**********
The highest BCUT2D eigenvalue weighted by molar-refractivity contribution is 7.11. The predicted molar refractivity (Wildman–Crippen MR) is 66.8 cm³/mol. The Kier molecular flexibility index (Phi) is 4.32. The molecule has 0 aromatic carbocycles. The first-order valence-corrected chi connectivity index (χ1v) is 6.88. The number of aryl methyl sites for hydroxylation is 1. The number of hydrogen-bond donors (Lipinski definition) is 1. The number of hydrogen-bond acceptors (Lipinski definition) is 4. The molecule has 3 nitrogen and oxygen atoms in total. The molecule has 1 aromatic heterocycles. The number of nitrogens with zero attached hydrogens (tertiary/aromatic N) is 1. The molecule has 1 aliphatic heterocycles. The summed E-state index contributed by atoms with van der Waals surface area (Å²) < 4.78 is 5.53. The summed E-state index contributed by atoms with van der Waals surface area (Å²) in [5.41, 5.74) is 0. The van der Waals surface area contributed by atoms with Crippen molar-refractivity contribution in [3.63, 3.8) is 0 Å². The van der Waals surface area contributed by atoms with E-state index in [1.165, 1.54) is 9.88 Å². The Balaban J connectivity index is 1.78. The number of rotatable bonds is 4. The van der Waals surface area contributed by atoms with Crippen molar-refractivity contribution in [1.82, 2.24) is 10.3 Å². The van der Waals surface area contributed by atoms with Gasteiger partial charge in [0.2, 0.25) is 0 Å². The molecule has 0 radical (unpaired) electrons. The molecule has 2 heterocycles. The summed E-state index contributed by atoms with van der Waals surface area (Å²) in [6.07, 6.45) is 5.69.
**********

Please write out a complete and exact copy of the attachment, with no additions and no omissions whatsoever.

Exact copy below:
The highest BCUT2D eigenvalue weighted by molar-refractivity contribution is 7.11. The predicted molar refractivity (Wildman–Crippen MR) is 66.8 cm³/mol. The Kier molecular flexibility index (Phi) is 4.32. The molecule has 0 aromatic carbocycles. The first-order valence-corrected chi connectivity index (χ1v) is 6.88. The number of aryl methyl sites for hydroxylation is 1. The number of hydrogen-bond donors (Lipinski definition) is 1. The number of hydrogen-bond acceptors (Lipinski definition) is 4. The molecule has 3 nitrogen and oxygen atoms in total. The molecule has 1 aromatic heterocycles. The number of nitrogens with zero attached hydrogens (tertiary/aromatic N) is 1. The molecule has 1 aliphatic heterocycles. The summed E-state index contributed by atoms with van der Waals surface area (Å²) < 4.78 is 5.53. The summed E-state index contributed by atoms with van der Waals surface area (Å²) in [5.41, 5.74) is 0. The van der Waals surface area contributed by atoms with Crippen molar-refractivity contribution in [3.63, 3.8) is 0 Å². The van der Waals surface area contributed by atoms with E-state index in [1.165, 1.54) is 9.88 Å². The Balaban J connectivity index is 1.78. The number of rotatable bonds is 4. The van der Waals surface area contributed by atoms with Crippen molar-refractivity contribution in [1.82, 2.24) is 10.3 Å². The van der Waals surface area contributed by atoms with Gasteiger partial charge in [0.2, 0.25) is 0 Å². The molecule has 0 radical (unpaired) electrons. The molecule has 2 heterocycles. The summed E-state index contributed by atoms with van der Waals surface area (Å²) in [6.07, 6.45) is 5.69.